06 May 2007

Phoney handwringing about the web

I gather Andrew Keen was on the radio this morning, claiming that the free cultural output generated by bloggers and other web authors is ruining the economy, because it undermines those who do the same thing for a living. As an economic argument that rings false.

(Although it does make me wonder how some people can blog as much as they do, when they don't seem to be getting paid for it. Their jobs must leave them with plenty of time on their hands, or else there is some kind of complementarity going on which enhances the productivity of their employment.)

Whatever the reasons, if it were true that one kind of activity is being displaced (rather than supplemented) by an apparently unremunerated version of the same thing, that would simply be the economy transforming itself, not the economy being damaged. Economies change, don't you know, and in the process some activities/jobs are lost while others are created. To use a phoney phrase, get used to it.

I personally regard it as a good sign when people get irritated by web power, because it demonstrates that it can have a genuine impact. You expect some people's noses to be put out of joint when something meaningful is going on. Whereas silly endorsements like Time's "you are all Person of the Year" award make me think the opposite, i.e. they suggest that the blogosphere is perceived as sweetly amateurish and unthreatening.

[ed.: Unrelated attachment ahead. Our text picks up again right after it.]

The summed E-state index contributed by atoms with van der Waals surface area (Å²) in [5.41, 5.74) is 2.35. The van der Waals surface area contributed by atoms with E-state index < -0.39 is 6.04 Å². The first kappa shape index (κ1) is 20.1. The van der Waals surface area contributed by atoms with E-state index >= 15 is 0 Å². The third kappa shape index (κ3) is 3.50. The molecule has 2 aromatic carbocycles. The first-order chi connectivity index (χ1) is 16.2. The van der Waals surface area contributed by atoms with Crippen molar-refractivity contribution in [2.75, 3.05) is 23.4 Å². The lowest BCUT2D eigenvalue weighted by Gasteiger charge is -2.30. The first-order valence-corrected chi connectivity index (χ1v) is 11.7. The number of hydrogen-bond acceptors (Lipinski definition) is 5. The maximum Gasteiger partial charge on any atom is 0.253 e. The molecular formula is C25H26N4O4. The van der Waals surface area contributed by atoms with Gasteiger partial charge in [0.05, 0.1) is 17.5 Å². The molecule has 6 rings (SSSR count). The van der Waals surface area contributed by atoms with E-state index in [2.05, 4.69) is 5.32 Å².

The point of the web and blogosphere, as far as I'm concerned, isn't to focus digital democracy, or wisdom of crowds, both of which are overrated concepts in my opinion. Rather, they provide an opportunity to loosen the stranglehold of the il-liberal, pseudified cultural establishment. That's why I think Wikipedia is predominantly a "good thing", quite apart from being incredibly useful. It may be a bit weak in one or two areas e.g. recent political history, but by and large it is marked by a distinct absence of the phoneyness and obscurantism that characterise vast tracts of contemporary philosophy, economics, physics, psychology, history, etc.

So when I see people like Keen, or Jaron Lanier, or Oliver Kamm, spout nonsense about how the web is pernicious, I think "these people have basically aligned themselves, for whatever reason, with the establishment, and their comments are mainly an expression of that particular alignment, rather than of anything usefully analytical."